Unformatted text preview: Using Personality Traits to Understand Behavior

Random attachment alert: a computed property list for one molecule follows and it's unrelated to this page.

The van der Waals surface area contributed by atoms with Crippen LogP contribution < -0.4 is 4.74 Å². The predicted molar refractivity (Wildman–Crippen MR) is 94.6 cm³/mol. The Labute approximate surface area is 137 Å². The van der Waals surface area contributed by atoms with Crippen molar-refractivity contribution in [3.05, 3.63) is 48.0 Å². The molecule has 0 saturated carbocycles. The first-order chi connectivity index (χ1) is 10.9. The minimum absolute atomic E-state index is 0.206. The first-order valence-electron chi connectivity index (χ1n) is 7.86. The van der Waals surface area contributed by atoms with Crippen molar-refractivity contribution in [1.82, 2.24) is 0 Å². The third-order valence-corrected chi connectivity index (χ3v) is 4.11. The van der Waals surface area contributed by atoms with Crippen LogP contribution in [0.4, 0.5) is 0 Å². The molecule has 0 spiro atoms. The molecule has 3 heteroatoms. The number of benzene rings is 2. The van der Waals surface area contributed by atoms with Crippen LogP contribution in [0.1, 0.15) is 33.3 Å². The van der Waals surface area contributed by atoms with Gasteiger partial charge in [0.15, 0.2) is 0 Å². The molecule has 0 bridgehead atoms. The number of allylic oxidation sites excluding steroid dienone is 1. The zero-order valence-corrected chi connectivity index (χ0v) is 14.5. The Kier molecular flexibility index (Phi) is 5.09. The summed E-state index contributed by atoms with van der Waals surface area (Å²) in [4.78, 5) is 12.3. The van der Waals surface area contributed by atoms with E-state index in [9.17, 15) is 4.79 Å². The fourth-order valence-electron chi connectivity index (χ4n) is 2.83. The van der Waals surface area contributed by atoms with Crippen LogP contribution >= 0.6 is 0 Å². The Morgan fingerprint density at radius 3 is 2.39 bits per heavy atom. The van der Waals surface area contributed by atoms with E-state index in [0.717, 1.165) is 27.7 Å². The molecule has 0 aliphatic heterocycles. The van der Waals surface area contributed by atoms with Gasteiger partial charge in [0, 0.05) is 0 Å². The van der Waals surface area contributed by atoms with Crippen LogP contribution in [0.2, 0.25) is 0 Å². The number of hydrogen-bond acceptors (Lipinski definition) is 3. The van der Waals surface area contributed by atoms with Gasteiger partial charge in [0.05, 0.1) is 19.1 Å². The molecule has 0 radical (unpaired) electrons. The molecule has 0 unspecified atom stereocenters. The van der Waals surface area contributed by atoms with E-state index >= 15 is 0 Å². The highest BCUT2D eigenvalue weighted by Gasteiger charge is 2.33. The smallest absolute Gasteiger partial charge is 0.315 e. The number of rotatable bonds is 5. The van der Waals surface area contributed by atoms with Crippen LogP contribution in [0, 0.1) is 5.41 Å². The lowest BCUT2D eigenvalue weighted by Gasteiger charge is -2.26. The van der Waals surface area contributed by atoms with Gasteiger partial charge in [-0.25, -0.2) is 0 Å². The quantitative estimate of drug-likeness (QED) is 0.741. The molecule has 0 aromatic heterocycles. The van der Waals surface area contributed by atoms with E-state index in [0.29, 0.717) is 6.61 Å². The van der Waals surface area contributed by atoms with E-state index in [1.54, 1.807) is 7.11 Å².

(as best we can) Agenda Lesson: Using personality traits to predict behavior Single trait approach authoritarianism and self-monitoring Many trait approach Essential trait approach & Big 5 Typological approach Review Questions Instructional Objectives At the end of this lesson, students should be able to: Identify different approaches to connecting traits and behavior Discuss common features associated with authoritarianism and self-monitoring Identify the "Big Five" personality traits and behaviors and outcomes shown to be related to those traits Personality Traits: We can view them in two different ways... Traits as internal causes of behavior i.e., we behave the way we do because of our personality traits. Traits as descriptive summaries of behavior i.e., we use trait terms to simply describe observed behavior, without speculating as to what causes the behavior. Do traits matter in predicting life outcomes? Meta-analyses show that they predict: Mortality/longevity Divorce Occupational attainment The pathways by which this happens are not entirely clear The trait-behavior connection 4 approaches: Single trait Many trait Essential trait Typological The single trait approach Examines a trait of interest and asks, "what do individuals high on this trait do?" Single trait: Authoritarianism Authoritarianism: favoring strict rules and obedience to established authority Proposed by Erich Fromm to explain why some, but not all, people in Germany perpetuated Nazi atrocities May be a basis for racial and ethnic prejudice Authoritarianism "Authoritarian characters" tend to follow orders of their chosen external authority without questioning They also tend to expect the same deference from those below them in the hierarchy Features of Authoritarianism